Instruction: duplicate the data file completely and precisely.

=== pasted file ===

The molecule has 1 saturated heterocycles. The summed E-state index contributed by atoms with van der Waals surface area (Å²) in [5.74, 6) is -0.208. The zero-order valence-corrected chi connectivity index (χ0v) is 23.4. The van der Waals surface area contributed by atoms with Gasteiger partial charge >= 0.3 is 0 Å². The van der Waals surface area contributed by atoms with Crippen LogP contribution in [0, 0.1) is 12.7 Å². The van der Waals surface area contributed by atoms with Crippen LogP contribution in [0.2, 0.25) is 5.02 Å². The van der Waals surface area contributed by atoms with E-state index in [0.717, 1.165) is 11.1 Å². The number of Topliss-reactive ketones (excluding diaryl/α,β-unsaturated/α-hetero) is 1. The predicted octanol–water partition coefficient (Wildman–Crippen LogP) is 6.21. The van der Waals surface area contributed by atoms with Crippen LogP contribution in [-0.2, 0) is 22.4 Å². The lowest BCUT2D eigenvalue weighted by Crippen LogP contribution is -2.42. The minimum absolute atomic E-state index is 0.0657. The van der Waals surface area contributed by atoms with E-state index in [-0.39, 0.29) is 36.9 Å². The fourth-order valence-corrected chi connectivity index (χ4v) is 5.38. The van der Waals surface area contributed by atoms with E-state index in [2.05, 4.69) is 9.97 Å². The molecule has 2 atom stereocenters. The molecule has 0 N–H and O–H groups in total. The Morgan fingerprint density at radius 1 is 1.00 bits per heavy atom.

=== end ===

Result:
The molecule has 1 saturated heterocycles. The summed E-state index contributed by atoms with van der Waals surface area (Å²) in [5.74, 6) is -0.208. The zero-order valence-corrected chi connectivity index (χ0v) is 23.4. The van der Waals surface area contributed by atoms with Gasteiger partial charge >= 0.3 is 0 Å². The van der Waals surface area contributed by atoms with Crippen LogP contribution in [0, 0.1) is 12.7 Å². The van der Waals surface area contributed by atoms with Crippen LogP contribution in [0.2, 0.25) is 5.02 Å². The van der Waals surface area contributed by atoms with E-state index in [0.717, 1.165) is 11.1 Å². The number of Topliss-reactive ketones (excluding diaryl/α,β-unsaturated/α-hetero) is 1. The predicted octanol–water partition coefficient (Wildman–Crippen LogP) is 6.21. The van der Waals surface area contributed by atoms with Crippen LogP contribution in [-0.2, 0) is 22.4 Å². The lowest BCUT2D eigenvalue weighted by Crippen LogP contribution is -2.42. The minimum absolute atomic E-state index is 0.0657. The van der Waals surface area contributed by atoms with E-state index in [-0.39, 0.29) is 36.9 Å². The fourth-order valence-corrected chi connectivity index (χ4v) is 5.38. The van der Waals surface area contributed by atoms with E-state index in [2.05, 4.69) is 9.97 Å². The molecule has 2 atom stereocenters. The molecule has 0 N–H and O–H groups in total. The Morgan fingerprint density at radius 1 is 1.00 bits per heavy atom.